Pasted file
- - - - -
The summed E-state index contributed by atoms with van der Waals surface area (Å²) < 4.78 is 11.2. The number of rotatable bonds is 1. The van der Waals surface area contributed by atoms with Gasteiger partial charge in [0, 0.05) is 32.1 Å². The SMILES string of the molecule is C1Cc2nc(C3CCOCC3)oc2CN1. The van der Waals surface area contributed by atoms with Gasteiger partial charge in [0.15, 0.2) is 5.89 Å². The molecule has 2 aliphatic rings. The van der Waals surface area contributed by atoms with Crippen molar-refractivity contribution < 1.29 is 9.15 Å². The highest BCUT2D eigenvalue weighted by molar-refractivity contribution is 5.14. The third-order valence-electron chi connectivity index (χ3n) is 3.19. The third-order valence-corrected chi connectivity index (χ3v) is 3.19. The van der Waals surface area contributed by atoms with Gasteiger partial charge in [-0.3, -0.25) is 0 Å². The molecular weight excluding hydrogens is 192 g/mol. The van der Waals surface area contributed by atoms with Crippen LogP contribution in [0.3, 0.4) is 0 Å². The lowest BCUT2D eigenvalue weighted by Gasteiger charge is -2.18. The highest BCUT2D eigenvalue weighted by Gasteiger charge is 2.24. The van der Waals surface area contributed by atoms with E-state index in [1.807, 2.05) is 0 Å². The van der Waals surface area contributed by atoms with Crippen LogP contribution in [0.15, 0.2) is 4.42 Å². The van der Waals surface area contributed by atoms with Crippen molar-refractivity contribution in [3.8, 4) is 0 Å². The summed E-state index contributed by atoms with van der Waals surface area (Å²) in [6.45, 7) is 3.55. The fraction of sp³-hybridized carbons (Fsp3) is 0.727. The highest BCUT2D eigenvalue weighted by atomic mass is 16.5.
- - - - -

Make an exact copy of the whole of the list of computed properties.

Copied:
The summed E-state index contributed by atoms with van der Waals surface area (Å²) < 4.78 is 11.2. The number of rotatable bonds is 1. The van der Waals surface area contributed by atoms with Gasteiger partial charge in [0, 0.05) is 32.1 Å². The SMILES string of the molecule is C1Cc2nc(C3CCOCC3)oc2CN1. The van der Waals surface area contributed by atoms with Gasteiger partial charge in [0.15, 0.2) is 5.89 Å². The molecule has 2 aliphatic rings. The van der Waals surface area contributed by atoms with Crippen molar-refractivity contribution < 1.29 is 9.15 Å². The highest BCUT2D eigenvalue weighted by molar-refractivity contribution is 5.14. The third-order valence-electron chi connectivity index (χ3n) is 3.19. The third-order valence-corrected chi connectivity index (χ3v) is 3.19. The van der Waals surface area contributed by atoms with Gasteiger partial charge in [-0.3, -0.25) is 0 Å². The molecular weight excluding hydrogens is 192 g/mol. The van der Waals surface area contributed by atoms with Crippen LogP contribution in [0.3, 0.4) is 0 Å². The lowest BCUT2D eigenvalue weighted by Gasteiger charge is -2.18. The highest BCUT2D eigenvalue weighted by Gasteiger charge is 2.24. The van der Waals surface area contributed by atoms with E-state index in [1.807, 2.05) is 0 Å². The van der Waals surface area contributed by atoms with Crippen LogP contribution in [0.15, 0.2) is 4.42 Å². The van der Waals surface area contributed by atoms with Crippen molar-refractivity contribution in [3.8, 4) is 0 Å². The summed E-state index contributed by atoms with van der Waals surface area (Å²) in [6.45, 7) is 3.55. The fraction of sp³-hybridized carbons (Fsp3) is 0.727. The highest BCUT2D eigenvalue weighted by atomic mass is 16.5.